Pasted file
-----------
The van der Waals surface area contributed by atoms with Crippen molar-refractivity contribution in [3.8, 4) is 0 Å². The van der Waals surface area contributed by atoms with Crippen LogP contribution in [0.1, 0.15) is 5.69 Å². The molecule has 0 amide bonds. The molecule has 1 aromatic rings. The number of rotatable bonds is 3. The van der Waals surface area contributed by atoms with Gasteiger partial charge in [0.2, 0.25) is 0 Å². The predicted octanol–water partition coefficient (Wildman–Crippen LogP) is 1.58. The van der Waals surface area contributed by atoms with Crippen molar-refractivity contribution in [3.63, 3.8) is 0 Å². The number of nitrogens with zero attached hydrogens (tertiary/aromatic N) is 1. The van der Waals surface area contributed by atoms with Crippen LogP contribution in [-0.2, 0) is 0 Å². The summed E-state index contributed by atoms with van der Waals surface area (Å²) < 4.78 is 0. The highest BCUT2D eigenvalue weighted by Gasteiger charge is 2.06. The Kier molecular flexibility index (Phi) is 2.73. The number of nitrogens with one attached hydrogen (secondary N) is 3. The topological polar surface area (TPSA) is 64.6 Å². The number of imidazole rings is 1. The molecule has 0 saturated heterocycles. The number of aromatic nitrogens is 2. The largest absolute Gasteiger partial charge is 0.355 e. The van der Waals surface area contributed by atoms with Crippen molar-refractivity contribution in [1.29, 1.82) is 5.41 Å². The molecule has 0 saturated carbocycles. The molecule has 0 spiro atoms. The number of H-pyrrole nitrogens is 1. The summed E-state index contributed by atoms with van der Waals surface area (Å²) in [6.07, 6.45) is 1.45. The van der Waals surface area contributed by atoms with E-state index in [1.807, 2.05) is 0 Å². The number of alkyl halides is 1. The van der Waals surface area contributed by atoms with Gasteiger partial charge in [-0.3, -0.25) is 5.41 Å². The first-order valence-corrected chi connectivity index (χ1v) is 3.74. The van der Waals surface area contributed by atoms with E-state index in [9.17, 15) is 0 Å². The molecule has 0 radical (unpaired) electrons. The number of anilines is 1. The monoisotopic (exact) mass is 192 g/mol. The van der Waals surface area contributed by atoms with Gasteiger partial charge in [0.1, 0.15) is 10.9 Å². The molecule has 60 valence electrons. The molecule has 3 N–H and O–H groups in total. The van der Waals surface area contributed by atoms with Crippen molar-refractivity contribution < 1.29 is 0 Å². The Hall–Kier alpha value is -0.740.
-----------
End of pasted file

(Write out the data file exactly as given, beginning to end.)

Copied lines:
The van der Waals surface area contributed by atoms with Crippen molar-refractivity contribution in [3.8, 4) is 0 Å². The van der Waals surface area contributed by atoms with Crippen LogP contribution in [0.1, 0.15) is 5.69 Å². The molecule has 0 amide bonds. The molecule has 1 aromatic rings. The number of rotatable bonds is 3. The van der Waals surface area contributed by atoms with Gasteiger partial charge in [0.2, 0.25) is 0 Å². The predicted octanol–water partition coefficient (Wildman–Crippen LogP) is 1.58. The van der Waals surface area contributed by atoms with Crippen molar-refractivity contribution in [3.63, 3.8) is 0 Å². The number of nitrogens with zero attached hydrogens (tertiary/aromatic N) is 1. The van der Waals surface area contributed by atoms with Crippen LogP contribution in [-0.2, 0) is 0 Å². The summed E-state index contributed by atoms with van der Waals surface area (Å²) < 4.78 is 0. The highest BCUT2D eigenvalue weighted by Gasteiger charge is 2.06. The Kier molecular flexibility index (Phi) is 2.73. The number of nitrogens with one attached hydrogen (secondary N) is 3. The topological polar surface area (TPSA) is 64.6 Å². The number of imidazole rings is 1. The molecule has 0 saturated heterocycles. The number of aromatic nitrogens is 2. The largest absolute Gasteiger partial charge is 0.355 e. The van der Waals surface area contributed by atoms with Crippen molar-refractivity contribution in [1.29, 1.82) is 5.41 Å². The molecule has 0 saturated carbocycles. The molecule has 0 spiro atoms. The number of H-pyrrole nitrogens is 1. The summed E-state index contributed by atoms with van der Waals surface area (Å²) in [6.07, 6.45) is 1.45. The van der Waals surface area contributed by atoms with E-state index in [1.807, 2.05) is 0 Å². The number of alkyl halides is 1. The van der Waals surface area contributed by atoms with Gasteiger partial charge in [-0.3, -0.25) is 5.41 Å². The first-order valence-corrected chi connectivity index (χ1v) is 3.74. The van der Waals surface area contributed by atoms with E-state index in [9.17, 15) is 0 Å². The molecule has 0 radical (unpaired) electrons. The number of anilines is 1. The monoisotopic (exact) mass is 192 g/mol. The van der Waals surface area contributed by atoms with Gasteiger partial charge in [0.1, 0.15) is 10.9 Å². The molecule has 60 valence electrons. The molecule has 3 N–H and O–H groups in total. The van der Waals surface area contributed by atoms with Crippen molar-refractivity contribution < 1.29 is 0 Å². The Hall–Kier alpha value is -0.740.